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Beauty and the Labor Market

Daniel S. Hamermesh and Jeff E. Biddle
The American Economic Review
Vol. 84, No. 5 (Dec., 1994), pp. 1174-1194
Stable URL: http://www.jstor.org/stable/2117767
Page Count: 21
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Beauty and the Labor Market
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Abstract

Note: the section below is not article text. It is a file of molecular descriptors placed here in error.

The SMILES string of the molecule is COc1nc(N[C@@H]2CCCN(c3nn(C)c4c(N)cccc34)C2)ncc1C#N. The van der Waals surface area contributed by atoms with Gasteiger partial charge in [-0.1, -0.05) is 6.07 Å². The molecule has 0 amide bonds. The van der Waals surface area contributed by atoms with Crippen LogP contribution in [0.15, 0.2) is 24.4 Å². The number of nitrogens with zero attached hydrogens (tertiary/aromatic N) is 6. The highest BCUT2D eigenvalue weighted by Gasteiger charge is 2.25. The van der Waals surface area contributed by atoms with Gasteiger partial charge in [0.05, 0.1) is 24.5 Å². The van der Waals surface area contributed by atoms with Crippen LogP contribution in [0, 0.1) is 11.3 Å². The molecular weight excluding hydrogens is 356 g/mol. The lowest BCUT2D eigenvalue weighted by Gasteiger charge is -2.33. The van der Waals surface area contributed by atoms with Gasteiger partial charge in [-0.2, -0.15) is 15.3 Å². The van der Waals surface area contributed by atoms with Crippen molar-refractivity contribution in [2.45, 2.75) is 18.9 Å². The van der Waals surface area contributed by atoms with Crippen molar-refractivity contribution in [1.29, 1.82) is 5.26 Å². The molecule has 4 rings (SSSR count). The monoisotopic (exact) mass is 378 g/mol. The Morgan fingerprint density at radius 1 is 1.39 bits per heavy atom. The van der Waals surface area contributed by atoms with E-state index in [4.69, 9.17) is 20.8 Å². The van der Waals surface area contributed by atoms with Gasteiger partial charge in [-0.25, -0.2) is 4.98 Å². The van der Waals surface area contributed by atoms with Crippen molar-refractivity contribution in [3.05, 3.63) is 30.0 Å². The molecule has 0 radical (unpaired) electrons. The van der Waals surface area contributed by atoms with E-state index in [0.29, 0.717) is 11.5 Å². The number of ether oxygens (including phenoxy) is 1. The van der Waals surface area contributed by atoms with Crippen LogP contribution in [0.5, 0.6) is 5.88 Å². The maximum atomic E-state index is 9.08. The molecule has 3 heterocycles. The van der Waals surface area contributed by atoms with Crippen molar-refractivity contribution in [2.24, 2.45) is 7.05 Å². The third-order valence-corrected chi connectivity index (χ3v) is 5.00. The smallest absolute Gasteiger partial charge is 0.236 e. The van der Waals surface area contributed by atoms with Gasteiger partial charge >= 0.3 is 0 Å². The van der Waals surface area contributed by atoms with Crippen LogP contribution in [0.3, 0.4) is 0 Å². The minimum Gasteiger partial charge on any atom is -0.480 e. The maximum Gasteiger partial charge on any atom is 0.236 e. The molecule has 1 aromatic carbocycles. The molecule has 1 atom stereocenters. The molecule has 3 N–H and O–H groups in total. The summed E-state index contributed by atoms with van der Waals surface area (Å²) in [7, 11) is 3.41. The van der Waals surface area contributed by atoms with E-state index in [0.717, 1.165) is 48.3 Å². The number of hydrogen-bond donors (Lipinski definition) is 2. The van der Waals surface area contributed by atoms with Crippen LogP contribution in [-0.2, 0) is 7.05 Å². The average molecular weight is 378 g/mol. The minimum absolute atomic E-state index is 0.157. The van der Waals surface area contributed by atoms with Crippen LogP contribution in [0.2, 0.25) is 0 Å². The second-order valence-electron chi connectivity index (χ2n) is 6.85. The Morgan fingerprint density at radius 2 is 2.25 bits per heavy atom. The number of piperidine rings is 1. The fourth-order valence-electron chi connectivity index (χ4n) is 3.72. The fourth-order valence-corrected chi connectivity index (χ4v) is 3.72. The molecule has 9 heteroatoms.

We examine the impact of looks on earnings using interviewers' ratings of respondents' physical appearance. Plain people earn less than average-looking people, who earn less than the good-looking. The plainness penalty is 5-10 percent, slightly larger than the beauty premium. Effects for men are at least as great as for women. Unattractive women have lower labor-force participation rates and marry men with less human capital. Better-looking people sort into occupations where beauty may be more productive; but the impact of individuals' looks is mostly independent of occupation, suggesting the existence of pure employer discrimination.

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